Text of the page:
Sad farewell

Our lovely littlest Araucana, Juliet, died on Saturday.  She’d had rattly breathing the week before and was a bit underweight so we’d been keeping her inside for most of last week in the warm and dosing her with some medicine to cover off the most common chicken sicknesses.  She seemed much better by Thursday so I put her back outside.  On Friday she seemed fine too, but Saturday I found her dead in the henhouse.  Chickens are very good at hiding their symptoms – being flock animals, they try to hide any malady for as long as possible so as not to get picked on by the others or kicked out and then become vulnerable to predators.  So if a chicken is symptomatic, they have likely had a problem for a while.

I felt quite sad when I found her, but in a different way to the sadness I have felt when we have killed the boys for eating.  Part of it is the unexpectedness of it – even though she had been sick, I did not realise quite how sick she was.  She had also become very friendly while she was inside last week as she had been handled a lot more than she was previously used to.  The main reason I feel sad though is because I am sure she was in pain until she died.  If she was sick enough to die, she must have been in pain.  I don’t even know exactly when she died – she was cold when I found her – so I feel sad that her death was no doubt drawn out and painful.  Even though I think it is sad that they all can’t live out long happy lives, at least I know when we kill a boy to eat the death is as quick and stress-free as possible and they have had a good life until then.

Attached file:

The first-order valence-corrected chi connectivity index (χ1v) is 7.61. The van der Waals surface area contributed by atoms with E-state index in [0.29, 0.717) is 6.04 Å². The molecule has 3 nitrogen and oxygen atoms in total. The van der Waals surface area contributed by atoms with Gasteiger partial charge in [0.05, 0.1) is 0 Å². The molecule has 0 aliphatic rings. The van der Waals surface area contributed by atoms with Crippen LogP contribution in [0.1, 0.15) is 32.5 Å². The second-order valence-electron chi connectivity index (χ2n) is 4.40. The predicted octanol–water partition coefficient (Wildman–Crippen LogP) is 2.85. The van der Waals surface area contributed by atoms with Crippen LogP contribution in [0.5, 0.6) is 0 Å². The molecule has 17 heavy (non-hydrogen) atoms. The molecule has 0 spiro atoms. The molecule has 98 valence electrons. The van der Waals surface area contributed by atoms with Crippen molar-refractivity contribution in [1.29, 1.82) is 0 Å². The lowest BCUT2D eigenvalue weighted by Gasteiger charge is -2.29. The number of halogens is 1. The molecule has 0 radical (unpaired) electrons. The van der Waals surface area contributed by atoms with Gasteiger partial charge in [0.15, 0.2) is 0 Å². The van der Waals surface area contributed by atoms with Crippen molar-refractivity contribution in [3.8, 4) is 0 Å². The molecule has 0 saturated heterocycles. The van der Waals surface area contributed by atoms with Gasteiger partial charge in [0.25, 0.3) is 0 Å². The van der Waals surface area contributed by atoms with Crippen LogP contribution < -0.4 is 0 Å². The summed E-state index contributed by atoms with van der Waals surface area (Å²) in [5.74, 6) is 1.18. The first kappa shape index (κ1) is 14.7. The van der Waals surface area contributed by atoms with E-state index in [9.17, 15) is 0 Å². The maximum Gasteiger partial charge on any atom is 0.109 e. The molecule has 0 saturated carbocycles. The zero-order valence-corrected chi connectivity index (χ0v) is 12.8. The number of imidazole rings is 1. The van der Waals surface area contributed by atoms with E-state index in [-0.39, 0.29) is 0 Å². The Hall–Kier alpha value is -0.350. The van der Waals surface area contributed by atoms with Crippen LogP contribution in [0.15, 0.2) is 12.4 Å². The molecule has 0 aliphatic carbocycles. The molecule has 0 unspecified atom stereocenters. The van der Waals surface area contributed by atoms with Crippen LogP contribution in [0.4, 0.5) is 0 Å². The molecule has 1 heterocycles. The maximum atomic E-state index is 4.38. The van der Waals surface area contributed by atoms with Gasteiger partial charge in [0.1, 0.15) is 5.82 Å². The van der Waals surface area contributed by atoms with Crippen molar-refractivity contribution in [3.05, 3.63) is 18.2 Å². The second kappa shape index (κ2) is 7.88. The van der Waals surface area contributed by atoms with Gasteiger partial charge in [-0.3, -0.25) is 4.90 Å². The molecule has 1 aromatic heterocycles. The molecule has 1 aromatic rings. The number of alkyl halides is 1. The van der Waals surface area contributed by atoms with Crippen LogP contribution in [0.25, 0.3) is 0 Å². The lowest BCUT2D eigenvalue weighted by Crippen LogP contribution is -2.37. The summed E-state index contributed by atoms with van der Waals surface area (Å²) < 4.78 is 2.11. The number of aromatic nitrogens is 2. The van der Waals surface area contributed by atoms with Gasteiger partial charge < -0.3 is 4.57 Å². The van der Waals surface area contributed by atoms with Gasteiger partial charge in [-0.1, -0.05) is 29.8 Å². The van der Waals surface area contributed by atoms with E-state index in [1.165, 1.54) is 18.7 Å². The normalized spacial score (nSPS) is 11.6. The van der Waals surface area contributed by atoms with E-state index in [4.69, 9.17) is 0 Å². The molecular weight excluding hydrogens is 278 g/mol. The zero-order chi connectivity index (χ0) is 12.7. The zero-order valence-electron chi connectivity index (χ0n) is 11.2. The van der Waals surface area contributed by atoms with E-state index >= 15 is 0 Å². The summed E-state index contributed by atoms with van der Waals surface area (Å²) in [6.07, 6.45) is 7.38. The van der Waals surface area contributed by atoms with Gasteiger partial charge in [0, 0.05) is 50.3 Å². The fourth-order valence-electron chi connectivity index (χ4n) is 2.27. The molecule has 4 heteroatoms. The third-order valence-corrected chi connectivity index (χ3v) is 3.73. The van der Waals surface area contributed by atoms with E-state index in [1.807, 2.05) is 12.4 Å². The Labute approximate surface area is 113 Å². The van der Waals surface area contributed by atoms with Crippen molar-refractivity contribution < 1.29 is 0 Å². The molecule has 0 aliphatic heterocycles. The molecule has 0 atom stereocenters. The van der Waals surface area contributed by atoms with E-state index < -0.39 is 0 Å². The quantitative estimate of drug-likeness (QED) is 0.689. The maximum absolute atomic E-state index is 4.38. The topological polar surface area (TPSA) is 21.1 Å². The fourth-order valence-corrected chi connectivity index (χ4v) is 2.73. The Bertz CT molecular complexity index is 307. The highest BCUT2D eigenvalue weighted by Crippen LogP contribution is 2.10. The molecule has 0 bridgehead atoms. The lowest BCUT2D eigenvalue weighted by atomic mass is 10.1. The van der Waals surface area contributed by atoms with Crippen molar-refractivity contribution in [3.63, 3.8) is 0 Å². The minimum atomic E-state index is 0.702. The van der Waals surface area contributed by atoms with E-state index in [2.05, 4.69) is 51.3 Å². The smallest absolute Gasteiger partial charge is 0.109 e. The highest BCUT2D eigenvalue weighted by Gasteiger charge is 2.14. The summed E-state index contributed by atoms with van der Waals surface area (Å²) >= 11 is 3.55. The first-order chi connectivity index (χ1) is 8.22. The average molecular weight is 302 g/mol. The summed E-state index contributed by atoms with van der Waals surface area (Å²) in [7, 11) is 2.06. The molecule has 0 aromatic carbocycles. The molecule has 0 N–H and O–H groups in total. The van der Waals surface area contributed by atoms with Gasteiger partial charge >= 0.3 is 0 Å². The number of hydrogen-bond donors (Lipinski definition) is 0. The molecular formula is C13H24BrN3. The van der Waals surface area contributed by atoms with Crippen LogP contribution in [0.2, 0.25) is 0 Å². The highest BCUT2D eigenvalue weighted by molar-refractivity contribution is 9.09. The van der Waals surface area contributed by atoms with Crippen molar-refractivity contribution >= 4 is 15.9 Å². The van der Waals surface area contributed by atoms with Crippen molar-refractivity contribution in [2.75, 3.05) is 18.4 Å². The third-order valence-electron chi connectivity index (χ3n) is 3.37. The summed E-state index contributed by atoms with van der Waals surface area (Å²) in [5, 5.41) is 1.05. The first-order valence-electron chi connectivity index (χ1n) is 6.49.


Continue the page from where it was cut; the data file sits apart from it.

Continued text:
I am well aware that sickness and death is a part of chicken keeping.  Even though it is sad, I feel it is only right that I am aware of what eating eggs and meat really means.  Our society is so disconnected from the source of our food that we forget that these things do happen and some animals suffer and die even before they reach productivity (Juliet was about 20 weeks old, and not yet laying).  As sad as this experience was (and the first of many such experiences I am sure), it has only strengthened my resolve to ensure that the animals that provide our family with sustenance have as good a life and death as possible.

Juliet inside last Monday

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One response to this post.

  1. […] the death of Juliet, I had a friend who keeps chickens offer me one of her Araucanas.  (This is the very same […]

    Reply

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